FAA nixes plan to move Boise radar control to Salt Lake City

FAA nixes plan to move Boise radar control to Salt Lake City

by
Idaho Freedom Foundation staff
June 9, 2010
Idaho Freedom Foundation staff
Author Image
June 9, 2010

The Federal Aviation Administration (FAA) announced Tuesday that it is dropping a plan that would have moved control of a radar system known as TRACON from the Boise Airport to Salt Lake City, Utah.  The federal agency previously believed that the move would save money, a notion challenged by members of Idaho's congressional delegation and Boise Mayor Dave Bieter.

In 2005, the FAA released a study which estimated that moving control of TRACON, which handles planes between 5 and 65 miles within the Boise Airport, would have saved $24 million during the next 25 years.  The congressional delegation successfully contended that the move could compromise traveler safety.  If the FAA had decided to make the change, it would have also meant the loss of several high-wage jobs.

Idaho's senators welcomed the announcement by U.S. Transportation Secretary Ray LaHood. "This is the best solution in terms of cost and safety for southwest Idaho air traffic control. Additionally, it will preserve good-paying jobs at the Boise Airport as we build toward future growth and development," said Sen. Mike Crapo.  Idaho's junior senator, Jim Risch, chimed in with his praise of the move.  "Leaving the TRACON in Boise was the right decision for the FAA to make.  From a cost and efficiency standpoint the facts are clear that leaving the radar operation in Boise was the only decision they could make," Risch said.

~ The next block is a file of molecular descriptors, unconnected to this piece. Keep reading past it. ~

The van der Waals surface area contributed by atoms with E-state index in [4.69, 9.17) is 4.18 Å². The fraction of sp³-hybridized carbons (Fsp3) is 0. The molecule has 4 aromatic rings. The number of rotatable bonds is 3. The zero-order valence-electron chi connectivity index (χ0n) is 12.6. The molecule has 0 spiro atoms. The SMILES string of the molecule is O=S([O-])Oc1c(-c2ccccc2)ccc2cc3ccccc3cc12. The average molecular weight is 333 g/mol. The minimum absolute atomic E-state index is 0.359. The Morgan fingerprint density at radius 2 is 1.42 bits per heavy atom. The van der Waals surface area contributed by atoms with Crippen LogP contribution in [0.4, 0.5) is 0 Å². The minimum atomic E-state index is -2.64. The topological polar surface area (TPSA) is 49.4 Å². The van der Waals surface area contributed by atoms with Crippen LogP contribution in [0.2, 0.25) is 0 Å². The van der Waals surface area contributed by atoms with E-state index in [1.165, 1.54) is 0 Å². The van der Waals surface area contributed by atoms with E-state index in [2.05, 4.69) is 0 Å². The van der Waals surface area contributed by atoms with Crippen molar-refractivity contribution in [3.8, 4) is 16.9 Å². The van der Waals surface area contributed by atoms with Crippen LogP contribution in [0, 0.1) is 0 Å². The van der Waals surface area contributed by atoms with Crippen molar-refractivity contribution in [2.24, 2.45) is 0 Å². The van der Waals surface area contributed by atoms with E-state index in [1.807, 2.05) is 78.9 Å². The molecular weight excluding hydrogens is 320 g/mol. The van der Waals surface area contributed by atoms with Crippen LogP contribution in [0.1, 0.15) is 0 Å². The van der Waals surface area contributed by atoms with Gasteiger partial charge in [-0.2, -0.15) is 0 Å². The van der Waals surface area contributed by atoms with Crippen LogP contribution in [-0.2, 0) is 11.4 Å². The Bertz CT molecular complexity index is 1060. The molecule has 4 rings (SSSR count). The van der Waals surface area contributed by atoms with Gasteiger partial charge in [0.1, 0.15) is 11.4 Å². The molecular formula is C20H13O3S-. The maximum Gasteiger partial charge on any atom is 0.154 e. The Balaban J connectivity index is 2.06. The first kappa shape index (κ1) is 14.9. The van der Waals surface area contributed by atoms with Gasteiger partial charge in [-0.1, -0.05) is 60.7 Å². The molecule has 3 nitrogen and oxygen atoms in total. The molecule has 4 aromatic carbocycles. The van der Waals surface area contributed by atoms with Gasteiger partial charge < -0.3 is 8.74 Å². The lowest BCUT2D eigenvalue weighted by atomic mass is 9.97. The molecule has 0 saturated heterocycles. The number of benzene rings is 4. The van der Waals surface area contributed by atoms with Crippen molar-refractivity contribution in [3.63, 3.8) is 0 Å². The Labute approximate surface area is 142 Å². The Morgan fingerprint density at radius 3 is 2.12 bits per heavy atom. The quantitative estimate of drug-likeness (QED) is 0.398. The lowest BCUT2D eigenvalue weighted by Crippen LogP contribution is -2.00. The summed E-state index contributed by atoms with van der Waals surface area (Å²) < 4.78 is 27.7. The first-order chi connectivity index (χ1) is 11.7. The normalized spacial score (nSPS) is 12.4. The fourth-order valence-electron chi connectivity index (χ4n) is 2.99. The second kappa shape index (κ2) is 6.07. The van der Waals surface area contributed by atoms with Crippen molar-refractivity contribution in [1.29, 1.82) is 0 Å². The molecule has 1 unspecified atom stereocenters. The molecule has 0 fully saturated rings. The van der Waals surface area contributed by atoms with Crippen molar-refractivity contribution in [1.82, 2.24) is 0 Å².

Idaho's two congressmen, Republican Mike Simpson and Democrat Walt Minnick, also lauded LaHood and the FAA for the decision.  "This is great news for Idaho travelers and for Idaho's economy ... Not only will passengers be more certain of safe travel, but the men and women who keep them safe will continue to do their jobs in Idaho and help keep our economy on the road to recovery," Minnick said.  "I was pleased to speak directly with the secretary today and am glad that the FAA has made a decision that looks to the best interests of Idahoans and is based on facts instead of best guesses,” said Simpson.  “With this decision behind us, I am hopeful that we can look forward to ensuring that the Boise Airport can continue to support economic growth in the Treasure Valley.”

Boise Mayor Dave Bieter, who led the charge to keep TRACON in Boise, said the federal government made the right decision for Idaho and its citizens.  "By keeping TRACON here, we will preserve high quality local jobs, ensure continued safety and convenience for travelers and protect the airport's position as a major hub for aviation and commerce. I applaud the FAA for keeping this important asset in Boise. This victory is the result of four years of hard work by Idaho's congressional delegation, the late Ed Stimpson, former U.S. ambassador and Boise Airport commissioner, and the city of Boise.  It's time to celebrate," said Bieter.

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